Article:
Tourist Traps in Rome That Are Truly Worth The Hypeairport_transferbarbathtubbusiness_facilitieschild_activitieschildcareconnecting_roomcribsfree_wifigymhot_tubinternetkitchennon_smokingpetpoolresturantski_in_outski_shuttleski_storagesmoking_areaspastar

Tourist Traps in Rome That Are Truly Worth The Hype

Tourist Traps in Rome That Are Truly Worth The Hype
Rome is the eternal city and everyone knows it. So, often tourists flock to the most predictable places. There are hidden gems to be found, but sometimes the crowd-ridden spots are crowded for a very good reason. Discover how to have the best experience with our guide to the tourist’s traps worth falling in to in Italy‘s capital.

Piazza Navona

This square is bursting with life boasting three fountains, two churches and seemingly hundreds of little cafes. There are vendors selling knock off bags, costumed people blowing bubbles that rise up past the roofs, and a lot of posing for photos but it seems everyone is in a good mood. Whilst it is undeniably delightful and sweet and exciting, it’s truly a tourist place, with everything catered towards appeasing English speakers and visitors from abroad. To combat this, skip the expensive restaurants surrounding the square. While there are an abundance of places to choose from that look out upon the square, the quieter surrounding streets have more authentic options, with traditional​ trattorias​ squeezing into the little alleys.

The Spanish Steps

The steps are in a commercial area of town and are truly swarmed in the day time. But, at night, the steps maintain their special aura of magic and romance. Come as late as you can, and the sophisticated shops will have shut and the hoards of tourists have petered out. You will be surrounded by young people drinking wine in clusters on the stairs, boys playing football in the square, and older couples strolling in the evening air. Just sit and drink it in, with plastic cups of Chianti. The rich history of the steps and the abundance of songs written about them reiterates that­ they are a magnetic tourist hotspot and definitely one worth visiting.

Originally the main temple for the pagan gods of ancient Rome, this extraordinary piece of architecture changed its purpose, as it passed from era to era. In 608 AD, the temple was given to Pope Boniface IV, from the Byzantine Emperor (Phocas). Ever since, it has been a Christian Church. But, the ancient history of this powerful building has withstood time and today, it is remembered for all of its many purposes. It has a glorious dome made of arches, with a hole in the top, ­the oculus­, letting in light from above, giving a holy glow to the entire space. The front is a row of marble columns, making an impressive and grand entrance. The Pantheon is free to enter, and thus is usually filled with visitors. But between 11am and 1pm, the sun is high in the sky and streams down, making it full of the most exquisite and soft light. The dust particles sparkle and the holiness of the site can really be felt.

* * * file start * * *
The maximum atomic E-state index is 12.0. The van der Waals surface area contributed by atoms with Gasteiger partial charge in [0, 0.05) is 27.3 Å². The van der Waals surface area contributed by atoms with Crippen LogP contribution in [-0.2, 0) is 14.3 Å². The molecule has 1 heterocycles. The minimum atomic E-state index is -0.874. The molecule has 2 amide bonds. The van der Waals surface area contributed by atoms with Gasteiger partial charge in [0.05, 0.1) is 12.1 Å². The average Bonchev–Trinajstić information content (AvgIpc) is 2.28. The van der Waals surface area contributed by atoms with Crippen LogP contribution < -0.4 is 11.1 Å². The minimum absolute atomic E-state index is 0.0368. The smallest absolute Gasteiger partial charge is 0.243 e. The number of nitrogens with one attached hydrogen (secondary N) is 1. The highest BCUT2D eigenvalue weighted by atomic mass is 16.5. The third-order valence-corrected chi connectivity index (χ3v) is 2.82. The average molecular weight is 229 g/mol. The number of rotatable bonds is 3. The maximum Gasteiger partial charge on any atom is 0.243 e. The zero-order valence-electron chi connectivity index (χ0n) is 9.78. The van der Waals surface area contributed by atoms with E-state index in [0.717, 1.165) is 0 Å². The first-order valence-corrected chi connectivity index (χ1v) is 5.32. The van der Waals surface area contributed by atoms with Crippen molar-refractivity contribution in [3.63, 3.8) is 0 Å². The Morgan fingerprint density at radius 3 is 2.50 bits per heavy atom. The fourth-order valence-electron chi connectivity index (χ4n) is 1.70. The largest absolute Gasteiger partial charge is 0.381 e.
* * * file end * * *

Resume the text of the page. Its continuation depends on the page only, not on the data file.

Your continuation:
The Vatican

The whole walk through The Vatican City will be a whirlwind of people trying to persuade you to join a tour. Whilst tours can be immensely informative and fantastic ways to view a city, sometimes the most meaningful Vatican experiences can be enjoyed alone. Wander at your own pace, spending hours in the map room and the famous Sistine Chapel. Do the Vatican your way and let yourself be surrounded by decadence and history.

St Peter’s Square, Vatican City © Dillif/Wikicommons

Galleria Borghese established in 1903, is a classic collection of paintings, sculptures and antiquities. But instead of wandering, grabbing a soda in the cafe and calling it a day, focus on the grand expanse of gardens surrounding it. The gardens have an English manicured sort of beauty, but also open lawns, little hills sprinkled in dappled sunlight and a very unusual zoo. Before entering the area, grab a picnic at a nearby grocery and set yourselves up on the grass. Rome is a busy metropolis, and this kind of peaceful green space feels like such a luxury. In addition, from the gardens, you can easily cross to the Pincio and then descend the steps into the nearby Piazza del Popolo.